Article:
Directors – Osamu Tezuka & Taiji Yabushita, Screenplay – Osamu Tezuka & Keinosuke Uekusa, US Version Written by Lee Kresel & Lou Rusoff, Producer – Hiroshi Okawa, US Version Produced by Rusoff, Music (US Version) – Les Baxter. Production Company – Toei.
(English Language Version)
Frankie Avalon (Alakazam Singing Voice), Dodie Stevens (Dee-Dee Singing Voice), Jonathan Winters (Sir Quigley Broken Bottom), Arnold Stang (Max Lulipopo), Sterling Holloway (Narrator)
The mischievous monkey Alakazam become the king of Majutsoland after winning a bet. In his arrogance, he forces Merlin, the world’s greatest magician, to teach him all there is about magic. Thus empowered, he goes and steals from the gods themselves. Angered, Amo, king of the gods, strips Alakazam of his powers and imprisons him inside a mountain to learn humility. Faced with the death of his beloved Dee-Dee, Alakazam pleads with the gods for her life and so is given a chance to earn her redemption by going on a pilgrimage with Amo’s son.
It is hard to see where Alakazam the Great attained the reputation that had itself listed by the Medved Brothers as one of the The Fifty Worst Movies of All Time (1977). Alakazam the Great was originally made in Japan by the legendary Osamu Tezuka. However, it was imported and dubbed by American International Pictures for English language release using a number of voice talents of the era, in particular pop stars Franke Avalon and Dodie Stevens and comedian Jonathan Winters.
The film a sentimental and mawkish in places – but if that is a crime then most Disney product is infinitely more guilty of. There are some rather sickly songs and the dubbing is not very good (an original restored version with subtitles is probably long overdue). On the plus side, the film comes with a sly sense of humour that makes it quite endearing. Certainly, few cartoons move with such fast-paced action. The film’s rare availability on video and existence as an internet bootleg has began to see it reevaluated as a lost early anime classic in recent years (although the Chinese animated version of the same classic story – see below – is by far the better film).
Alakazam the Great was one of the handful of films directed by Osamu Tezuka, the cult creator of numerous manga (and the person credited with the distinctive manga/anime look), the most famous of which was Kimba the White Lion (1965-6) and Astro Boy (1963-6).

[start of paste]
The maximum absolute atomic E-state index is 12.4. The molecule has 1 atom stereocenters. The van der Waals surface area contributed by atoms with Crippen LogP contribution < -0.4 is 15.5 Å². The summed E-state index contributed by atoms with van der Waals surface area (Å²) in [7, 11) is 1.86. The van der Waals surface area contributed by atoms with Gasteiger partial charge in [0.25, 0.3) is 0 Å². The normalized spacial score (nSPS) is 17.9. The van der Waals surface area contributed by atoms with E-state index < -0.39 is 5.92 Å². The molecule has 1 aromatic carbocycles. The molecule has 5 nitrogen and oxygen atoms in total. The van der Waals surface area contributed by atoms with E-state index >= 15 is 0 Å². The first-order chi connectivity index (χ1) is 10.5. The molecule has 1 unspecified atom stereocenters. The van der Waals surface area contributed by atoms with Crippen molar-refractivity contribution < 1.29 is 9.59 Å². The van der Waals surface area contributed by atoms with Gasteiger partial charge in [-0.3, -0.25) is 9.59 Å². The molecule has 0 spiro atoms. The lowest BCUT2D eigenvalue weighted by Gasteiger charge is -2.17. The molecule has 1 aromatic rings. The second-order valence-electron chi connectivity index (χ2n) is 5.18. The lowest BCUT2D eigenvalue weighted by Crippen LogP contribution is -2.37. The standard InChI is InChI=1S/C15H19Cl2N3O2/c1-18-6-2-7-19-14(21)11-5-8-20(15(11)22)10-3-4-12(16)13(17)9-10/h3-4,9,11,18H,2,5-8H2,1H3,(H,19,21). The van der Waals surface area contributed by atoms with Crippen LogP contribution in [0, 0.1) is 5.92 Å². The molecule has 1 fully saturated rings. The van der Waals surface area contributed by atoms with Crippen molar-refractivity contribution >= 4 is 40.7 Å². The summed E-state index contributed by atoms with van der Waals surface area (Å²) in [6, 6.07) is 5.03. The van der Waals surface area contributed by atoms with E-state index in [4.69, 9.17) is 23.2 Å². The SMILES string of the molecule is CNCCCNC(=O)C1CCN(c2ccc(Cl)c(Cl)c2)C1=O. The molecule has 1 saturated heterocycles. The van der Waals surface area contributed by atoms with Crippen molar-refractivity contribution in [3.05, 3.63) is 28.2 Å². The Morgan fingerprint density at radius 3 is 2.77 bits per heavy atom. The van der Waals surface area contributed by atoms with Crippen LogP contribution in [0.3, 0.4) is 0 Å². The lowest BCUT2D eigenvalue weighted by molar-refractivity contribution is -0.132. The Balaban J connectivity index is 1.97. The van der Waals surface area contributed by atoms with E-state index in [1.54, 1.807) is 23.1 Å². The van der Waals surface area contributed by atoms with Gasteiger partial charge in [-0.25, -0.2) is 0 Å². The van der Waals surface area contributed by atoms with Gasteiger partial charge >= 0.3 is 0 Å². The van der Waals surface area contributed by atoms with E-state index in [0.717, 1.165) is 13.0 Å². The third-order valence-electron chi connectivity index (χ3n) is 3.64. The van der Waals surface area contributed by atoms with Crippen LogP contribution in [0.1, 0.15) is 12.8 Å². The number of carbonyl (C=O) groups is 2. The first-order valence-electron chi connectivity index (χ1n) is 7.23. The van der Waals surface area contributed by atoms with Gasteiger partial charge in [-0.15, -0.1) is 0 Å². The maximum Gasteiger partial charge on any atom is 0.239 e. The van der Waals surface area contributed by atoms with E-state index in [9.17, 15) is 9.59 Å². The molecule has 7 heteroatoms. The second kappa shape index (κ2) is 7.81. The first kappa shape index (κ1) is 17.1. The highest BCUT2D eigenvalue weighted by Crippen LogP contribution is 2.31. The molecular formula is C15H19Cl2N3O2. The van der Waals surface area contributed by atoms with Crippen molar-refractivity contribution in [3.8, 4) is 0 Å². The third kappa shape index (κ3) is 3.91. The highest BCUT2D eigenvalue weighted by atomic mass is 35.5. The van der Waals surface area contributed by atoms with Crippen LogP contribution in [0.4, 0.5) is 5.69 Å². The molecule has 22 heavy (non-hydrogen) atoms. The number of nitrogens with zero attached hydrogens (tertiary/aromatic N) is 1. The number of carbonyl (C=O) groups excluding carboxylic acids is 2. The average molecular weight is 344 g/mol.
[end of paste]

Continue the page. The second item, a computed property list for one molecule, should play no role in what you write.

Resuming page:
Alakazam the Great is based on the epic 16th Century Chinese legend Journey to the West. The same traditional Chinese stories also formed the basis of numerous films and tv series:- as the Japanese film Monkey Sun (1940); the Chinese animated Princess Iron Fan (1941); the Chinese animated Princess Iron Fan (1941); the Chinese film Princess Iron Fan (1941) based on a partial segment of the story; the Japanese film Songoku: The Road to the West/The Adventures of Sun Wu Hung (1959); the Chinese animated film The Monkey King: Uproar in Heaven (1965), which is the best adaptation of the story to date; a trilogy of live-action films from Hong Kong’s Shaw Brothers Monkey Goes West (1966), Princess Iron Fan (1966) and The Cave of the Silken Web (1967); the popular the Japanese tv series Monkey (1978-9); a South Korean tv series Journey to the West (1982); a Japanese tv series Journey to the West (1993); director Jeffrey Lau’s two-part Hong Kong film A Chinese Odyssey Part 1: Pandora’s Box (1994) and A Chinese Odyssey Part 2: Cinderella (1995) with Stephen Chow as Monkey; a Japanese anime tv series Monkey Magic (1998); the US tv mini-series The Monkey King/The Lost Empire (2001) starring Thomas Gibson; the Hong Kong tv mini-series The Monkey King (2002); Jeffrey Lau’s remake of his earlier work A Chinese Tall Story (2005); a Japanese tv series Saiyuki (2006), which had one film spinoff with Saiyuki (2007); the US-made Jackie Chan/Jet Li vehicle The Forbidden Kingdom (2008); the modernised Emperor Visits the Hell (2012); Stephen Chow’s Journey to the West: Conquering the Demons (2013) and its sequel Journey to the West: Demon Chapter (2017); The Monkey King (2014) starring Donnie Yen and its sequels The Monkey King 2 (2016) and The Monkey King 3 (2018) with Aaron Kwok; and the Chinese animated Monkey King: Hero is Back (2015).